A strategic investor looks at relative performance ratios, such as the Price/Earnings (P/E) ratio – the price of the stock compared to the earnings of the company. Before 1990, the P/E ratio in the United States averaged 13 to 14. In the last 20 years, however, that number has been closer to 18 or 19. In 2000, it averaged closer to 30. This meant that you paid $30 for every $1 of earnings – a three percent return. Historically, $1 of earnings has provided a 6 to 7 percent return.

The proper P/E ratio in our current service-based economy is thought to be about 16 to 17.

What is it today?

It’s just a little bit above that. So that means the stock market is only a little high. It’s in an acceptable range at the moment.

As a strategic investor, this means that I’m not buying or selling. It means that the U.S.. stock market is appropriately valued. If I were seeing these ratios at 30 to 40, I might be taking money out early…and I did in the late 1990s. And if I saw those ratios down to 6 or 7 – which they were in the early years of the 1980s – I might get in.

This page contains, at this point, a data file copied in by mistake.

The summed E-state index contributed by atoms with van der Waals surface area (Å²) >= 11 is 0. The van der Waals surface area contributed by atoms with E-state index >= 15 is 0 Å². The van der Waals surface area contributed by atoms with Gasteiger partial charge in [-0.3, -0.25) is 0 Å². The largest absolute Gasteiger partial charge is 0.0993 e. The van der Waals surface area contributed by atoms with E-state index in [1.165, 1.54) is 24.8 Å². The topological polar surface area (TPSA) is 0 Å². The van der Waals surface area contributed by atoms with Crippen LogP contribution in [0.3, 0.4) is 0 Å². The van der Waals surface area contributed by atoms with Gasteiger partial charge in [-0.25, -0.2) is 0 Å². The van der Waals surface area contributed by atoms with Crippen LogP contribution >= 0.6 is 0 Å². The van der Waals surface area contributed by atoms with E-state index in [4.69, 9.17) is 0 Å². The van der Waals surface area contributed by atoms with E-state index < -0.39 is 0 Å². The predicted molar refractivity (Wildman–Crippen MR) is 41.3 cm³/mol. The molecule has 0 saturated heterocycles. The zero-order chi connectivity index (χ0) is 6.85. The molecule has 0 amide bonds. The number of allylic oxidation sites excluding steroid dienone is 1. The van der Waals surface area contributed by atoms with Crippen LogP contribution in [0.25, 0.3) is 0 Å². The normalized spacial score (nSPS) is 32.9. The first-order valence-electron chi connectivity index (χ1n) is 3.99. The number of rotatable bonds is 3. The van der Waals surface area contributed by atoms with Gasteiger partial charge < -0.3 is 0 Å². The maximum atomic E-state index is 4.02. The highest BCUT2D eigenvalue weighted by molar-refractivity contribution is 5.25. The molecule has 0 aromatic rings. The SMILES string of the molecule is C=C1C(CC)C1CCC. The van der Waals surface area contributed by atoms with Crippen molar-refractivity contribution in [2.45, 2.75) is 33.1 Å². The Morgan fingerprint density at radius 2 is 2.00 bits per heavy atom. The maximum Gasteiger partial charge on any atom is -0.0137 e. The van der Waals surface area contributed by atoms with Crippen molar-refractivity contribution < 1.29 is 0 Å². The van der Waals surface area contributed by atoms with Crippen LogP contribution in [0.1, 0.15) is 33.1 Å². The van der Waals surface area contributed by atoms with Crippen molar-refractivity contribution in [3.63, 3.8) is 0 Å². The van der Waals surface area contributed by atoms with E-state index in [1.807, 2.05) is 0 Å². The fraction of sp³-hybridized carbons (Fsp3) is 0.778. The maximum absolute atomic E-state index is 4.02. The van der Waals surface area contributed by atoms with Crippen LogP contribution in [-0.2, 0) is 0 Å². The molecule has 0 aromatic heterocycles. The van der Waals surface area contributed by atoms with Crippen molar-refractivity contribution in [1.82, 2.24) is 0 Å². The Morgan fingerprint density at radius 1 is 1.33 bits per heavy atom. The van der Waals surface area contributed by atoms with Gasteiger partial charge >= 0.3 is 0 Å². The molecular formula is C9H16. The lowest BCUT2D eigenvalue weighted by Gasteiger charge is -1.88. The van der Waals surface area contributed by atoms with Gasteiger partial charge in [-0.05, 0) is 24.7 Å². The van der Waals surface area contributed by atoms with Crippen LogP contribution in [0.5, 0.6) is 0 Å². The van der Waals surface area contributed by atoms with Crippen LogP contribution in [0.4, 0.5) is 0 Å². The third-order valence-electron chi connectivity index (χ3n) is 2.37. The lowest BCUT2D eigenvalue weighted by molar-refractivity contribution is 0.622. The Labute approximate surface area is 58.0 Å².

From a long-term perspective, I’m happy with where the market is today.

Some blame the meltdown on uneducated investors. How do we go about creating better educated, strategic investors to ensure we don’t repeat the mistakes of the past?

It will require a huge cultural shift. First, we need to reregulate the financial service industry. People are going to say, “Sullivan, this is a terrible thing, we have to have a free and open economy.” My answer would be “No, we have to protect capitalism from itself, and we have to protect the banks and investors from themselves.” The total absence of regulation from 2001-07 is what got us in this mess.